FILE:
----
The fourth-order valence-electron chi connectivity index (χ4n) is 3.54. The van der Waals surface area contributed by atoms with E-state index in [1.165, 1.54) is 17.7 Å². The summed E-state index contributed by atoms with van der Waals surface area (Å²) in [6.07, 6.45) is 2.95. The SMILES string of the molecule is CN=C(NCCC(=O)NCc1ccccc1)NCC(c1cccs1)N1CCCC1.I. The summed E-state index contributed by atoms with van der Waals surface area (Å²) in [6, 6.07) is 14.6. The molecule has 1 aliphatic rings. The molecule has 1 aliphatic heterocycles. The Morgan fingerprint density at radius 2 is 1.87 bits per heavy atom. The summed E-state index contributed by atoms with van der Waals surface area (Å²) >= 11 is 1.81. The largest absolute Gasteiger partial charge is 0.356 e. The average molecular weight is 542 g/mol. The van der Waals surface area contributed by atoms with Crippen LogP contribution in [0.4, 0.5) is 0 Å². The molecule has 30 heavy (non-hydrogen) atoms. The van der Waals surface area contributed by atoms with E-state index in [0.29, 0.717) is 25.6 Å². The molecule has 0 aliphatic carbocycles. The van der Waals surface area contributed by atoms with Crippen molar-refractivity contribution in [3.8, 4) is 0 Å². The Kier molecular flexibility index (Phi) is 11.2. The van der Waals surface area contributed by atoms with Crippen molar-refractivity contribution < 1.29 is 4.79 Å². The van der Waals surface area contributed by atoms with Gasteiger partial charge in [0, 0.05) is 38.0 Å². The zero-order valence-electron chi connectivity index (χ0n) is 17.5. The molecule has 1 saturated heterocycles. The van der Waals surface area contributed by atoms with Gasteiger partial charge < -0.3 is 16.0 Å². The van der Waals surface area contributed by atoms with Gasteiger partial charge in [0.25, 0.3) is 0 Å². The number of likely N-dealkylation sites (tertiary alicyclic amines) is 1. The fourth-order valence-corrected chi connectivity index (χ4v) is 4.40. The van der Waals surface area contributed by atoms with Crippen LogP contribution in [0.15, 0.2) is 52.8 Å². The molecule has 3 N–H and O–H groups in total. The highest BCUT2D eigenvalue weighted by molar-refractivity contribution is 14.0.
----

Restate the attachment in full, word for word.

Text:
The fourth-order valence-electron chi connectivity index (χ4n) is 3.54. The van der Waals surface area contributed by atoms with E-state index in [1.165, 1.54) is 17.7 Å². The summed E-state index contributed by atoms with van der Waals surface area (Å²) in [6.07, 6.45) is 2.95. The SMILES string of the molecule is CN=C(NCCC(=O)NCc1ccccc1)NCC(c1cccs1)N1CCCC1.I. The summed E-state index contributed by atoms with van der Waals surface area (Å²) in [6, 6.07) is 14.6. The molecule has 1 aliphatic rings. The molecule has 1 aliphatic heterocycles. The Morgan fingerprint density at radius 2 is 1.87 bits per heavy atom. The summed E-state index contributed by atoms with van der Waals surface area (Å²) >= 11 is 1.81. The largest absolute Gasteiger partial charge is 0.356 e. The average molecular weight is 542 g/mol. The van der Waals surface area contributed by atoms with Crippen LogP contribution in [0.4, 0.5) is 0 Å². The molecule has 30 heavy (non-hydrogen) atoms. The van der Waals surface area contributed by atoms with E-state index in [0.29, 0.717) is 25.6 Å². The molecule has 0 aliphatic carbocycles. The van der Waals surface area contributed by atoms with Crippen molar-refractivity contribution in [3.8, 4) is 0 Å². The Kier molecular flexibility index (Phi) is 11.2. The van der Waals surface area contributed by atoms with Crippen molar-refractivity contribution < 1.29 is 4.79 Å². The van der Waals surface area contributed by atoms with Gasteiger partial charge in [0, 0.05) is 38.0 Å². The zero-order valence-electron chi connectivity index (χ0n) is 17.5. The molecule has 1 saturated heterocycles. The van der Waals surface area contributed by atoms with Gasteiger partial charge < -0.3 is 16.0 Å². The van der Waals surface area contributed by atoms with Gasteiger partial charge in [0.25, 0.3) is 0 Å². The number of likely N-dealkylation sites (tertiary alicyclic amines) is 1. The fourth-order valence-corrected chi connectivity index (χ4v) is 4.40. The van der Waals surface area contributed by atoms with Crippen LogP contribution in [0.15, 0.2) is 52.8 Å². The molecule has 3 N–H and O–H groups in total. The highest BCUT2D eigenvalue weighted by molar-refractivity contribution is 14.0.